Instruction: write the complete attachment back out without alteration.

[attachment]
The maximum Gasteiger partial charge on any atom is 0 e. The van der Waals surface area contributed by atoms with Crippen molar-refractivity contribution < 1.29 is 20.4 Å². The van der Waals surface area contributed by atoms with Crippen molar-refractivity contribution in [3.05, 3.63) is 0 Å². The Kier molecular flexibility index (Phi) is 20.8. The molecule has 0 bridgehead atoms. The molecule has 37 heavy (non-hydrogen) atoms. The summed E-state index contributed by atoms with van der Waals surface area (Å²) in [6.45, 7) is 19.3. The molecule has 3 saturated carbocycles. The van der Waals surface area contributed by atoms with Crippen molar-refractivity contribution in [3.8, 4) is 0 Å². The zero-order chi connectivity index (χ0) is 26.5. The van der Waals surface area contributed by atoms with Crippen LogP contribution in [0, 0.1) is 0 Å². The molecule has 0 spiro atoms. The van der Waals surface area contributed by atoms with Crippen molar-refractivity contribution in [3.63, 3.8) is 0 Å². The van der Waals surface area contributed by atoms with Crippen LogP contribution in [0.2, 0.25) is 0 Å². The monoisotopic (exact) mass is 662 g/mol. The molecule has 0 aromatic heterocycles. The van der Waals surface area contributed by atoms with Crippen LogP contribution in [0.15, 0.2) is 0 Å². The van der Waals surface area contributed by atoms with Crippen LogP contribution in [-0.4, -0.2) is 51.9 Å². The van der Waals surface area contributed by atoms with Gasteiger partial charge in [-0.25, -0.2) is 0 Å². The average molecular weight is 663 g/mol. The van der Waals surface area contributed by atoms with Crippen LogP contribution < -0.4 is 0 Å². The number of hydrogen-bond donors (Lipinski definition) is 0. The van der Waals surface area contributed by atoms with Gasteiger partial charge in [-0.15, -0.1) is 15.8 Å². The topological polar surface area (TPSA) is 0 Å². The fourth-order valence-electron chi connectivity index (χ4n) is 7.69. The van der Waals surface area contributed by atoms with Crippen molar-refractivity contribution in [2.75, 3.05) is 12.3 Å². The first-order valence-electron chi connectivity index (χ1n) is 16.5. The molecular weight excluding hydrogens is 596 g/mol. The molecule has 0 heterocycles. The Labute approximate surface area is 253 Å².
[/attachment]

The maximum Gasteiger partial charge on any atom is 0 e. The van der Waals surface area contributed by atoms with Crippen molar-refractivity contribution < 1.29 is 20.4 Å². The van der Waals surface area contributed by atoms with Crippen molar-refractivity contribution in [3.05, 3.63) is 0 Å². The Kier molecular flexibility index (Phi) is 20.8. The molecule has 0 bridgehead atoms. The molecule has 37 heavy (non-hydrogen) atoms. The summed E-state index contributed by atoms with van der Waals surface area (Å²) in [6.45, 7) is 19.3. The molecule has 3 saturated carbocycles. The van der Waals surface area contributed by atoms with Crippen molar-refractivity contribution in [3.8, 4) is 0 Å². The zero-order chi connectivity index (χ0) is 26.5. The van der Waals surface area contributed by atoms with Crippen LogP contribution in [0, 0.1) is 0 Å². The molecule has 0 spiro atoms. The van der Waals surface area contributed by atoms with Crippen molar-refractivity contribution in [3.63, 3.8) is 0 Å². The van der Waals surface area contributed by atoms with Crippen LogP contribution in [0.2, 0.25) is 0 Å². The monoisotopic (exact) mass is 662 g/mol. The molecule has 0 aromatic heterocycles. The van der Waals surface area contributed by atoms with Crippen LogP contribution in [0.15, 0.2) is 0 Å². The van der Waals surface area contributed by atoms with Crippen LogP contribution in [-0.4, -0.2) is 51.9 Å². The van der Waals surface area contributed by atoms with Gasteiger partial charge in [-0.25, -0.2) is 0 Å². The average molecular weight is 663 g/mol. The van der Waals surface area contributed by atoms with Crippen LogP contribution < -0.4 is 0 Å². The number of hydrogen-bond donors (Lipinski definition) is 0. The van der Waals surface area contributed by atoms with Gasteiger partial charge in [-0.15, -0.1) is 15.8 Å². The topological polar surface area (TPSA) is 0 Å². The fourth-order valence-electron chi connectivity index (χ4n) is 7.69. The van der Waals surface area contributed by atoms with Crippen molar-refractivity contribution in [2.75, 3.05) is 12.3 Å². The first-order valence-electron chi connectivity index (χ1n) is 16.5. The molecular weight excluding hydrogens is 596 g/mol. The molecule has 0 heterocycles. The Labute approximate surface area is 253 Å².